Some of the most delightful houses in Malta and Gozo, indeed all over the world, did not begin as houses at all.
During the barbarian invasions of Rome, many citizens whose homes were either destroyed or confiscated, created new living spaces for themselves in the Colosseum. In Malta the sporadic raids by the Moors in their bid to pillage and capture the natives, later to be sold as slaves, necessitated an escape to the fortified city of Mdina where the Maltese made domestic use of churches, stores and other spaces in their bid to escape the war-mongering pirates.
Besides wars, other disasters like earthquakes and flooding, both natural and man-created, were instrumental in creating shelters within structures that were not initially conceived as homes. After all it is easier and more economical to adapt an abandoned church, monastery, farmhouse or stable, to serve as a home than it is to build a new house.
During the seventies when an environmental awareness started being perceived all over Europe there developed a rapidly growing interest in the old and in preserving what already exists. Real estate in Malta was quick to perceive the development of this new movement which manifested itself in various ways.
The tell-tale signs included a passion for collecting antiques, a craze for nostalgia, an interest in conservation while respecting (and studying) the ecology of the area involved, and of course the restoration and preservation of historically significant buildings.
After having spoken to various people involved in the Malta property market I was introduced to some tenants who harbour a love of the unusual, a desire for interesting architectural design and solid construction and who desire to live, and oftentimes work, in unconventional spaces. In a nutshell these are people who get a kick in frequenting places where the aesthetic and the practical are intermingled.
There are various reasons as to why, say a converted farmhouse, wholly satisfies its owner. This may range from the delight of inhabiting aged patina surroundings to the whimsy of entering a room through a massive arch once used to shelter some ancient aristocrat and his horse. It certainly provides an unusual living experience far removed from the increasing modern-day conformity that sometimes smacks of the artificial craftsmanship that characterises modern society.
In Malta, oftentimes unwittingly, the art of conversion has been turned into a veritable art-form. Some of the former British Services’ quarters, or barracks, like those found in Pembroke or the Marshall Court in Gzira, have been converted into modern-day houses; or a Secondary School in the case of Sandhurst. Other former military venues have been artfully converted from instruments of war to touristic establishments like il-Fortizza in Sliema and the Gun-Post in Floriana.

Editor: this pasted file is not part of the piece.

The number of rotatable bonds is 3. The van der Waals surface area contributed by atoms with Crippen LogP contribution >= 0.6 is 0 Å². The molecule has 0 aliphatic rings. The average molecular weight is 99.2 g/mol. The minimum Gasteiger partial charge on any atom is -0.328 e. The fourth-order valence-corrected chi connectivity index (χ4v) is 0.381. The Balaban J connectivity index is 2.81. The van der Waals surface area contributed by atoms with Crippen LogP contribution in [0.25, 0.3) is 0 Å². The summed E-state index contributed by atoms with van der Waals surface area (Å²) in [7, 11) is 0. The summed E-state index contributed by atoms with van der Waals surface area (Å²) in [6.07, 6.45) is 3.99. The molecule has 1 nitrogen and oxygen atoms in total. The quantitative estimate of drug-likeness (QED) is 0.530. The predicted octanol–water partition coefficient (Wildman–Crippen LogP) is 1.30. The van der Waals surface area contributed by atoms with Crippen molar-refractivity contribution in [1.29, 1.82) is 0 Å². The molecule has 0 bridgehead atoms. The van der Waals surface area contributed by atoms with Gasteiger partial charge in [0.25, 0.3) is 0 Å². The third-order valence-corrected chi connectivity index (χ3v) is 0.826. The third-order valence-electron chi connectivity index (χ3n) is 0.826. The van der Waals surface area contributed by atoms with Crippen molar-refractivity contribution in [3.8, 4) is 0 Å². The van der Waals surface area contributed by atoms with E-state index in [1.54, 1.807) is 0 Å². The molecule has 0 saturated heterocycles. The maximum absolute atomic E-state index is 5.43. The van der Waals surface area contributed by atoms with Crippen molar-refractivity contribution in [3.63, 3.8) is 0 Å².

Over the years Maltese architects have garnered some unique expertise in visualizing and actuating radical changes to old buildings. Suffice it to mention the fate of the Auberges in Valletta; which in the mid-sixteenth century used to host the various langues (languages) which made up the venerated Order of the Knights of St John of Jerusalem and Malta. Of course the most famous is the Castille, which originally housed the Spanish branch of the Order, and is now the Office of the Prime Minister.
From amongst the considerable number of old Maltese buildings mainly situated in Valletta, Mdina and the Three Cities; whose original role has been significantly transformed over the years, one cannot but mention the Mediterranean Conference Centre. Formerly known as the Sacra Infermeria it served right up until the Second World War as a military hospital, earning a lot of respect from the international medical community, both during the period of the Knights and the Crimean war. Its tasteful conversion, in 1979, to a top Conference venue, and a flexible exhibition space, had prompted the Council of Europe to award the coveted Europa Award for Restoration to the Maltese Government. Other remarkable conversion edifices must be the Arts’ Centre, at St James Cavalier, described by Architect Richard England as “a former citadel meant to keep people away; now re-designed to draw in the crowds in order to patronize the Arts” and the Maritime Museum in Cospicua, which from a derelict store now houses some of the country’s fine and unique maritime heritage.
I was pleasantly surprised to hear from the experts who are au courant with the Malta property market that houses of character are still sought. Sometimes such a request creates long drives to out-of-the-way places and plenty of detective work in order to trace the history of these abodes. However, according to these experts, there is nothing more fulfilling than the energy spent in such a “Rescue & Restore” operation.
Written by Tony Cassar Darien